frugalnacho

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Re: Epic FU money stories
« Reply #948 on: January 12, 2016, 12:27:16 PM »
Also it seems totally irrelevant what terminology you would use with a potential employer, as most can and will call your former employer anyway, and your former employer will almost certainly not have an issue using the term fired if you were in fact fired for any reason (poor performance, sexual harassment, stealing, damaging company property, etc).
This is in fact not true.  Legally it's a big problem, specifically in California.  (I can't speak for other areas)

We've been instructed by our HR that if we are called for reference for former employees, we are ONLY allowed to confirm their employment.  Otherwise, it can be construed as interfering with a person's livelihood.

(I mean, all sorts of back door phone calls happen anyway, when you know someone who knows someone.)  By the way, this goes for good AND bad employees.

In my state it is the same way. The only thing that anyone can do is confirm that someone worked here.

Are you sure this is state law and not just your companies HR policy?

As for mm1970's state of california this is the information I found:

Quote
California

Cal. Civ. Code 47(c); Cal. Lab. Code 1053, 1055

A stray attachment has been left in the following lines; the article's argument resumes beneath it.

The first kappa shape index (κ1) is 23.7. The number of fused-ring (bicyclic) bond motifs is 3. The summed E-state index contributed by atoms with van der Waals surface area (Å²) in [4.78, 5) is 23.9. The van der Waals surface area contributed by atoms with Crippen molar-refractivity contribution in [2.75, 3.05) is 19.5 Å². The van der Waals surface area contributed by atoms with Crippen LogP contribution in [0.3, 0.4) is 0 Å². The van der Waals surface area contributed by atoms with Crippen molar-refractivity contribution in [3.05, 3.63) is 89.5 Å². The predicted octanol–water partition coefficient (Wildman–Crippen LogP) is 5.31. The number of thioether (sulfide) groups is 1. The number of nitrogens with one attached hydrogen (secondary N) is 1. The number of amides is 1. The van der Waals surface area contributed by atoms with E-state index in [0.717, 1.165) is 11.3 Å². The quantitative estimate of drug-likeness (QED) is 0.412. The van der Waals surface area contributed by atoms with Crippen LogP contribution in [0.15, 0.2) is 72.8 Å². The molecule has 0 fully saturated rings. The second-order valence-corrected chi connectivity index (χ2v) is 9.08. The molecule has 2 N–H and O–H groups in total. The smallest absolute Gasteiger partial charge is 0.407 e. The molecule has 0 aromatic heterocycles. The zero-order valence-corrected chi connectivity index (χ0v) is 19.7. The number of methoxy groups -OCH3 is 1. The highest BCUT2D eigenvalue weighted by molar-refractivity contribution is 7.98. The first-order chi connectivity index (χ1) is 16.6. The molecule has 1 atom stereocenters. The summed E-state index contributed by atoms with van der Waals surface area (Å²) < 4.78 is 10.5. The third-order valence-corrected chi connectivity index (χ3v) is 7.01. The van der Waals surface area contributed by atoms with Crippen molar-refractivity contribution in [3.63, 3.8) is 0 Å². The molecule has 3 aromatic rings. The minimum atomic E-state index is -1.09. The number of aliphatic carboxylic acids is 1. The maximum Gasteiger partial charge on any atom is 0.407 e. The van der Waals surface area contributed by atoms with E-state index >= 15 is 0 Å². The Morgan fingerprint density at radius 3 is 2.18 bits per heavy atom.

Information that may be disclosed:

job performance

reasons for termination or separation

knowledge, qualifications, skills, or abilities based upon credible evidence

eligibility for rehire

Who may request or receive information:

prospective employer

Employer required to write letter:

public utility companies only

Not that I intentionally want to be argumentative, but I trust the actual laws of california rather than what your HR department has relayed to you.  Maybe I am mistaken, but I just went and read the law for myself and it seems like they certainly can disclose the reason you were fired to a potential employer that asks.

turketron

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Re: Epic FU money stories
« Reply #949 on: January 12, 2016, 12:37:11 PM »
I worked in Payroll at my last job and since we had the employment records for everyone, any and all verifications of employment came to us to complete, including background checks for job applications, mortgages, etc. For liability reasons we were very careful about what we would release and how it was phrased- even with a signed release from the employee we would only release their dates of employment, pay rate, and if they were eligible for rehire.

This was for a temp agency, so for employees who were no longer working we were very careful to state that they didn't quit, nor were they fired. They entered into an agreement with us to work a specific temp assignment- 3 months, for example. After that 3 months, their assignment ended. The employee didn't elect to leave, nor did the employer fire them, so implying that either was the case would be inaccurate and could negatively affect things like state benefits, unemployment, or job applications for other companies.